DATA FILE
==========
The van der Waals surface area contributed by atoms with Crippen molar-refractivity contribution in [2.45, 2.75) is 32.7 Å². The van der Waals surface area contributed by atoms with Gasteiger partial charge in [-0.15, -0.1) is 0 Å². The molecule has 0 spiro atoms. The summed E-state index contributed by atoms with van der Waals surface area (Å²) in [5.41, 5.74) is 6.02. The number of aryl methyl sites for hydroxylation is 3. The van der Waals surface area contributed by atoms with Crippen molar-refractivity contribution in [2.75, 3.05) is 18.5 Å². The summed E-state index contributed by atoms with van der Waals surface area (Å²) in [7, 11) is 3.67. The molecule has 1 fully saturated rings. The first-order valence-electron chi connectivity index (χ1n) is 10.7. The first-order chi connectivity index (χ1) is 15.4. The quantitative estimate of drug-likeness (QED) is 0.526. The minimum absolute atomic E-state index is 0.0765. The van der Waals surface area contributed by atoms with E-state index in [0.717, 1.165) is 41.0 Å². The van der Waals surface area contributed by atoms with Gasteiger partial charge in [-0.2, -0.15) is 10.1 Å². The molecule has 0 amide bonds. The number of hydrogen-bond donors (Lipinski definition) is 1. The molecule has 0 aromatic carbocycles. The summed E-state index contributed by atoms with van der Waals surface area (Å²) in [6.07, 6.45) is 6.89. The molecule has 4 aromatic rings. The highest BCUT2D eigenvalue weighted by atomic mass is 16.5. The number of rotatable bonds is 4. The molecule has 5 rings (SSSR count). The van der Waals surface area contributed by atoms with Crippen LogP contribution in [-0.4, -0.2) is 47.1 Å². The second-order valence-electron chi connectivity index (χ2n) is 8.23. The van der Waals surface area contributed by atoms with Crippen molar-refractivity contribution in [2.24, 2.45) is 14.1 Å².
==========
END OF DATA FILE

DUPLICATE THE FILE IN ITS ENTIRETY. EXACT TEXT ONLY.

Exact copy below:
The van der Waals surface area contributed by atoms with Crippen molar-refractivity contribution in [2.45, 2.75) is 32.7 Å². The van der Waals surface area contributed by atoms with Gasteiger partial charge in [-0.15, -0.1) is 0 Å². The molecule has 0 spiro atoms. The summed E-state index contributed by atoms with van der Waals surface area (Å²) in [5.41, 5.74) is 6.02. The number of aryl methyl sites for hydroxylation is 3. The van der Waals surface area contributed by atoms with Crippen molar-refractivity contribution in [2.75, 3.05) is 18.5 Å². The summed E-state index contributed by atoms with van der Waals surface area (Å²) in [7, 11) is 3.67. The molecule has 1 fully saturated rings. The first-order valence-electron chi connectivity index (χ1n) is 10.7. The first-order chi connectivity index (χ1) is 15.4. The quantitative estimate of drug-likeness (QED) is 0.526. The minimum absolute atomic E-state index is 0.0765. The van der Waals surface area contributed by atoms with E-state index in [0.717, 1.165) is 41.0 Å². The van der Waals surface area contributed by atoms with Gasteiger partial charge in [-0.2, -0.15) is 10.1 Å². The molecule has 0 amide bonds. The number of hydrogen-bond donors (Lipinski definition) is 1. The molecule has 0 aromatic carbocycles. The summed E-state index contributed by atoms with van der Waals surface area (Å²) in [6.07, 6.45) is 6.89. The molecule has 4 aromatic rings. The highest BCUT2D eigenvalue weighted by atomic mass is 16.5. The number of rotatable bonds is 4. The molecule has 5 rings (SSSR count). The van der Waals surface area contributed by atoms with Crippen LogP contribution in [-0.4, -0.2) is 47.1 Å². The second-order valence-electron chi connectivity index (χ2n) is 8.23. The van der Waals surface area contributed by atoms with Crippen molar-refractivity contribution in [2.24, 2.45) is 14.1 Å².